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Recipe: Mrs. Picard’s Pineapple Squares–a Thanksgiving Tradition

November 13, 2013

 

Recipe:  Mrs. Pickard’s Pineapple Squares—a Thanksgiving Tradition

 

by Alice Jane-Marie Massa

 

 

            Are your taste buds dreaming of turkey, cranberries, pumpkin pie?  In our family, another treat of Thanksgiving traditions is the recipe for Mrs. Pickard’s Pineapple Squares.  Of all the superior baking done by my mother—picture-perfect lemon meringue pie, chocolate meringue pie, marble chiffon cake, date bars, double-crust cherry pie—I firmly believe that my mother was most known for her delicious and pretty Pineapple Squares.  For decades, my mother made this wonderful pastry for each Thanksgiving celebration; eventually, she also made the treats—which were in high demand—for Christmas, Easter, and other special occasions throughout these sixty years that the recipe has been in our family. 

 

            The pineapple squares are not named for my mother:  the recipe appropriately carries the name of Mrs. Lelia Pickard, who gave this special recipe to my mother.  Thank goodness!  Mrs. Pickard was my older sister’s first-grade teacher and probably the first person who influenced my sister to become a teacher.  In 1953, Mrs. Pickard invited the mothers of her students to a tea at Jacksonville Grade School (located in the small, rural town of Blanford, Indiana).  At the get-together, this wonderful first-grade and second-grade teacher of our “four-classroom school” served the Pineapple Squares.  Thankfully, Mrs. Pickard shared her superb pastry recipe with my mother. 

 

            Since this recipe is challenging for a novice baker, few people I know have made this recipe.  In addition to my mother, her older sister Lydia, her sister-in-law Kathy, my cousin Nancy, and my sister Mary Elizabeth successfully made Mrs. Pickard’s Pineapple Squares.  (If any other relative or friend has made this recipe, please add your name to this list by commenting on this blog post.)  In more recent years, a friend of mine tried this recipe a few times; he added rum to the pineapple filling and made a lemon (instead of vanilla) icing—very flavorful. 

 

            Since my mother’s birthday—November 25—fell on or very near Thanksgiving Day, my mother’s being known for the Thanksgiving tradition of Pineapple Squares seems appropriate.  In honor and memory of my mother and Mrs. Pickard, I happily share this treasured recipe with you.  As you knead the dough and enjoy these treats, please join me in remembering these two great women of the “Greatest Generation.”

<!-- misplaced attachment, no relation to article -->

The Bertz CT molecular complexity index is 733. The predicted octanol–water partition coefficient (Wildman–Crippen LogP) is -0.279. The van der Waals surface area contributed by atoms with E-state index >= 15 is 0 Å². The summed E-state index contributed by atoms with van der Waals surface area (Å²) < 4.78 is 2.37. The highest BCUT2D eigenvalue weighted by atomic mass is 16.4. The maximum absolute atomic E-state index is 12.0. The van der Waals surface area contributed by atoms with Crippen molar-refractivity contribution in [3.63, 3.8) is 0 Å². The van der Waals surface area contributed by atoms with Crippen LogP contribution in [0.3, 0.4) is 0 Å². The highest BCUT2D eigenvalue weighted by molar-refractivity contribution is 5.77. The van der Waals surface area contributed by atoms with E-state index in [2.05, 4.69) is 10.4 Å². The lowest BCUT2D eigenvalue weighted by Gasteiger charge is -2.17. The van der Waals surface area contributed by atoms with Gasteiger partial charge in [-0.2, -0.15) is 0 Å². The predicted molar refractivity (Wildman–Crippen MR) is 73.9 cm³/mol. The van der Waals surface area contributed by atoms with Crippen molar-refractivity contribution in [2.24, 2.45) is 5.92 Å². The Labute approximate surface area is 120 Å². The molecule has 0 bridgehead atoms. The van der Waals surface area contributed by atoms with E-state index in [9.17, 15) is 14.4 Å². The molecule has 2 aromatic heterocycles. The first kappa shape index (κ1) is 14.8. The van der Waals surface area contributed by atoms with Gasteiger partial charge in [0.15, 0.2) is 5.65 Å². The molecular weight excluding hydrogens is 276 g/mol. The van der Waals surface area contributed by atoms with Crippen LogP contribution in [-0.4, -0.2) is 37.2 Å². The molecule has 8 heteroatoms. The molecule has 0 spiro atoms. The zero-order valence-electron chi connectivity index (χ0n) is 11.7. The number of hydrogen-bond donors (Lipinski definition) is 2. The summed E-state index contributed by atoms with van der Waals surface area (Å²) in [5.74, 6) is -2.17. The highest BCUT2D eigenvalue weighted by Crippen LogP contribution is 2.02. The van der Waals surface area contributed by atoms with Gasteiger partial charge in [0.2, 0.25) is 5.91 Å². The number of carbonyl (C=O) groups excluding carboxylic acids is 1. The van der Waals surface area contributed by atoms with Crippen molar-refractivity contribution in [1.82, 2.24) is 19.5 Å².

Mrs. Pickard’s Pineapple Squares

 

 

1.  Cook thoroughly (until consistency of pudding or filling):  ¾ cups water, one large can crushed pineapple with juice, one teaspoon lemon juice, ½ cup sugar, and three tablespoons cornstarch.

 

2.  Remove above mixture from stove and add one beaten egg yolk; then, allow mixture to cool.

 

3.  Allow 2/3 cups scalded milk to become lukewarm.

 

4.  After dissolving two cakes of yeast in milk, add one tablespoon sugar and three beaten egg yolks to this milk mixture.

 

5.  Work three sticks Blue Bonnet margarine into three cups flour.  (My mother always thought that using Blue Bonnet margarine was important for the success of this recipe.)

 

6.  Combine milk mixture and flour mixture to form ball of dough; divide dough into two pieces.  One of the balls of dough should be slightly larger for forming the bottom layer and sides of the pastry.  To more easily work the dough, use extra flour sparingly, as necessary.

 

7.  Roll out slightly larger piece of dough to fit bottom and sides of 12″-by-18″-by-1” pan.  (You may also use a jelly roll pan, 15”-by-10”-by-1” pan.)

 

8.  For the next layer, pour or spoon the pineapple filling onto the bottom layer of dough; spread the filling evenly.

 

9.  Roll out remaining dough, and place atop pineapple mixture; then, pinch edges of dough to seal pastry.

 

9.  Cover pastry with waxed paper and towel; in a warm place, let dough rise for one hour.

 

10.  After removing waxed paper and towel, bake the pastry at 350 degrees for 45 minutes, until golden brown.  Do not underbake!

 

11.  After allowing the golden-brown pastry to cool, glaze with (homemade) powdered sugar icing and (if desired) sprinkle with chopped nuts. 

 

12. Cut into squares.  Enjoy!

 

Enjoy planning, preparing, and creating your Thanksgiving traditions!

Alice

 

Post-script:  Thanks to my sister for double-checking this family recipe for me!

 

November 13, 2013, Wednesday

 

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2 Comments
  1. Thank you, Alice, for sharing this. I’m not much of a cook so doubt I’ll use it, but it sounds delicious. May you and your family enjoy many pineapple squares this Thanksgiving.

  2. Mmmm–I so enjoyed the pineapple squares, but did not realize all of the steps involved. Thanks, Alice, for the recipe and for the memories! Lovely tribute to Aunt Mary and to Mrs. Pickard, too!

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